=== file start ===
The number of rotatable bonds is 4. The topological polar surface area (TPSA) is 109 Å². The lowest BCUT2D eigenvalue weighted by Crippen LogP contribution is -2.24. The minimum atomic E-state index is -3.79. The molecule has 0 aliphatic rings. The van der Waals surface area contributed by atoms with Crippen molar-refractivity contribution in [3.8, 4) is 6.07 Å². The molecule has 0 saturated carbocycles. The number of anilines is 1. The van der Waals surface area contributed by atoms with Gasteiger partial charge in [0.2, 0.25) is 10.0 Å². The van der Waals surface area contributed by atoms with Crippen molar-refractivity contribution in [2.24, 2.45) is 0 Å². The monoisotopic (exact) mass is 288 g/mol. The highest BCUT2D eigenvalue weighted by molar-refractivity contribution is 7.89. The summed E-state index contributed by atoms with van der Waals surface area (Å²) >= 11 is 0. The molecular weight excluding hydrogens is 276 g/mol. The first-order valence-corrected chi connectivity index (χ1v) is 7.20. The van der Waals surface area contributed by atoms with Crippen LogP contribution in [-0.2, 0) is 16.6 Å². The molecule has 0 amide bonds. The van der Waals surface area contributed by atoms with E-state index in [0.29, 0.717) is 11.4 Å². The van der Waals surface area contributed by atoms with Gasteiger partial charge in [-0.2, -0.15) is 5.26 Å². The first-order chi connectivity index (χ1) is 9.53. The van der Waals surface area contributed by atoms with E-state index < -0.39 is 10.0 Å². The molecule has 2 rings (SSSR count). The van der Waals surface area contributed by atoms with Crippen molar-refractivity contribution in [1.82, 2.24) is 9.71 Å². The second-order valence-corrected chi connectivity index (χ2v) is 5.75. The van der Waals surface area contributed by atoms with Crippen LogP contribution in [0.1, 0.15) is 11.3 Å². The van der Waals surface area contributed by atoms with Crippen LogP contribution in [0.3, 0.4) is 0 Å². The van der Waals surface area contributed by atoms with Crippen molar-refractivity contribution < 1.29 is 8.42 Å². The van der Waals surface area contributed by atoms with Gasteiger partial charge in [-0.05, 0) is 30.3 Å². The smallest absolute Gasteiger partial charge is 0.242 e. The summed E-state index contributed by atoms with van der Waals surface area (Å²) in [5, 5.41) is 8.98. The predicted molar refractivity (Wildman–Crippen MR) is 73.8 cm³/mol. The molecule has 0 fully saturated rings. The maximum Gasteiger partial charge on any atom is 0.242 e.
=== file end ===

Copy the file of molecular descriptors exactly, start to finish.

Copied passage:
The number of rotatable bonds is 4. The topological polar surface area (TPSA) is 109 Å². The lowest BCUT2D eigenvalue weighted by Crippen LogP contribution is -2.24. The minimum atomic E-state index is -3.79. The molecule has 0 aliphatic rings. The van der Waals surface area contributed by atoms with Crippen molar-refractivity contribution in [3.8, 4) is 6.07 Å². The molecule has 0 saturated carbocycles. The number of anilines is 1. The van der Waals surface area contributed by atoms with Gasteiger partial charge in [0.2, 0.25) is 10.0 Å². The van der Waals surface area contributed by atoms with Crippen molar-refractivity contribution in [2.24, 2.45) is 0 Å². The monoisotopic (exact) mass is 288 g/mol. The highest BCUT2D eigenvalue weighted by molar-refractivity contribution is 7.89. The summed E-state index contributed by atoms with van der Waals surface area (Å²) >= 11 is 0. The molecular weight excluding hydrogens is 276 g/mol. The first-order valence-corrected chi connectivity index (χ1v) is 7.20. The van der Waals surface area contributed by atoms with Crippen LogP contribution in [-0.2, 0) is 16.6 Å². The molecule has 0 amide bonds. The van der Waals surface area contributed by atoms with E-state index in [0.29, 0.717) is 11.4 Å². The van der Waals surface area contributed by atoms with Gasteiger partial charge in [-0.2, -0.15) is 5.26 Å². The first-order chi connectivity index (χ1) is 9.53. The van der Waals surface area contributed by atoms with E-state index < -0.39 is 10.0 Å². The molecule has 2 rings (SSSR count). The van der Waals surface area contributed by atoms with Crippen molar-refractivity contribution in [1.82, 2.24) is 9.71 Å². The second-order valence-corrected chi connectivity index (χ2v) is 5.75. The van der Waals surface area contributed by atoms with Crippen LogP contribution in [0.1, 0.15) is 11.3 Å². The van der Waals surface area contributed by atoms with Crippen LogP contribution in [0.3, 0.4) is 0 Å². The van der Waals surface area contributed by atoms with Crippen molar-refractivity contribution < 1.29 is 8.42 Å². The van der Waals surface area contributed by atoms with Gasteiger partial charge in [-0.05, 0) is 30.3 Å². The smallest absolute Gasteiger partial charge is 0.242 e. The summed E-state index contributed by atoms with van der Waals surface area (Å²) in [5, 5.41) is 8.98. The predicted molar refractivity (Wildman–Crippen MR) is 73.8 cm³/mol. The molecule has 0 fully saturated rings. The maximum Gasteiger partial charge on any atom is 0.242 e.